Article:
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Titel
Can gender differences in distributional preferences explain gender gaps in competition? / Subha Mani (Fordham University, University of Pennsylvania and IZA), Utteeyo Dasgupta (Fordham University), Smriti Sharma (UNU WIDER), Saurabh Singhal (UNU WIDER) ; IZA, Institute of Labor Economics
VerfasserMani, Subha In der Gemeinsamen Normdatei der DNB nachschlagen In Wikipedia suchen nach Subha Mani ; Dasgupta, Utteeyo In der Gemeinsamen Normdatei der DNB nachschlagen In Wikipedia suchen nach Utteeyo Dasgupta ; Sharma, Smriti In der Gemeinsamen Normdatei der DNB nachschlagen In Wikipedia suchen nach Smriti Sharma ; Singhal, Saurabh In der Gemeinsamen Normdatei der DNB nachschlagen In Wikipedia suchen nach Saurabh Singhal
KörperschaftForschungsinstitut zur Zukunft der Arbeit In der Gemeinsamen Normdatei der DNB nachschlagen In Wikipedia suchen nach Forschungsinstitut zur Zukunft der Arbeit
ErschienenBonn, Germany : IZA Institute of Labor Economics, March 2017
Ausgabe
Elektronische Ressource
Umfang1 Online-Ressource (23 Seiten) : Diagramme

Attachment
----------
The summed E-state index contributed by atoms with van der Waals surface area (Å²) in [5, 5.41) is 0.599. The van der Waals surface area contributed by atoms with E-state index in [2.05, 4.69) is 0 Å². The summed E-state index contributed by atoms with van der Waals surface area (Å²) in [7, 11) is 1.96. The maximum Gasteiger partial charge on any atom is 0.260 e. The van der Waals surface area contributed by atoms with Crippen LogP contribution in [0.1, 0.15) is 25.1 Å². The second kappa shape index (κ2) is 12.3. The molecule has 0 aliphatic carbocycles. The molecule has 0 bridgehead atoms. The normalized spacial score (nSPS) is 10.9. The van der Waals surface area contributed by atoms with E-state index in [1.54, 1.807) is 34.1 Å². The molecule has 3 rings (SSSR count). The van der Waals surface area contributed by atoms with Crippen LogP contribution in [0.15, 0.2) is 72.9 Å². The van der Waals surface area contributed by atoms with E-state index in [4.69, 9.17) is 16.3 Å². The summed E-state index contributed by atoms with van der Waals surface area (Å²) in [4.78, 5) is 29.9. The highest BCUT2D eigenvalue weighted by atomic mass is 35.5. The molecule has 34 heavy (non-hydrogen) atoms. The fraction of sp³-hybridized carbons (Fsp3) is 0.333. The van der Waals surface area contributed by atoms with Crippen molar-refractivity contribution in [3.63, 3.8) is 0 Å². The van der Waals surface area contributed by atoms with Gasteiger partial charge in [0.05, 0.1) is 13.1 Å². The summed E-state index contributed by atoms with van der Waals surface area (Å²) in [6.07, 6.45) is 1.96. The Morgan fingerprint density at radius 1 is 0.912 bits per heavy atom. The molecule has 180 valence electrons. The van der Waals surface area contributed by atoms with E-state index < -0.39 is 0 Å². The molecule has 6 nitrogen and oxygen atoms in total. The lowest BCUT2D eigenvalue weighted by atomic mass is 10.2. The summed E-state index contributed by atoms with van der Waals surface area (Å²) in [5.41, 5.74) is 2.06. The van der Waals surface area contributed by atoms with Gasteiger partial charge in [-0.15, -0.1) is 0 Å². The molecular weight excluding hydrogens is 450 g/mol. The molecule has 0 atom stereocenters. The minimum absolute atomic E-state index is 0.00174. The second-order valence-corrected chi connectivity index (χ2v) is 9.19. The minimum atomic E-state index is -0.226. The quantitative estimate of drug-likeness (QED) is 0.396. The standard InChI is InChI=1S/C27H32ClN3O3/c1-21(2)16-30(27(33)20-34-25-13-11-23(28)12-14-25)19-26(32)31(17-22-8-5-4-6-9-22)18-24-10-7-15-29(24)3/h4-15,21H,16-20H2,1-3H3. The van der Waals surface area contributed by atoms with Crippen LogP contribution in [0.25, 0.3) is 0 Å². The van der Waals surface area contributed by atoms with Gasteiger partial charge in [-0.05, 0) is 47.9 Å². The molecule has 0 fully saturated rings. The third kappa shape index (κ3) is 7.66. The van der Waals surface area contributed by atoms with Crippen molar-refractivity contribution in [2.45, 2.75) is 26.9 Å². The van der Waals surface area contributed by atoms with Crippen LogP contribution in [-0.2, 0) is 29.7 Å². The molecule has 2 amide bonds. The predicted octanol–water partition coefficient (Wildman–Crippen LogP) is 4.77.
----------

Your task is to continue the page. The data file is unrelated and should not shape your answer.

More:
SerieDiscussion paper ; no. 10627
URNurn:nbn:de:hbz:5:2-116342 Persistent Identifier (URN)
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Can gender differences in distributional preferences explain gender gaps in competition? [0.86 mb]
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Zusammenfassung

We design an experiment to examine whether egalitarian preferences, and in particular, behindness aversion as well as preference for favorable inequality affect competitive choices differently among males and females. We find that selection into competitive environments is: (a) negatively related to egalitarian preferences, with smaller negative impacts of being egalitarian on females' choice of the tournament wage scheme, and (b) negatively associated with behindness aversion and positively related to preference for favorable inequality, with significant gender differences in the impact of these distributional preferences. Once we allow for the impact of distributional preferences, behavioral, personality, and socioeconomic characteristics to vary by gender, the pure gender effect is explained away. We find that gender gaps in distributional preferences along with selected personality traits are the most relevant explanations for gender differences in willingness to compete. This is an important result as these characteristics are per se malleable and amenable to policy interventions.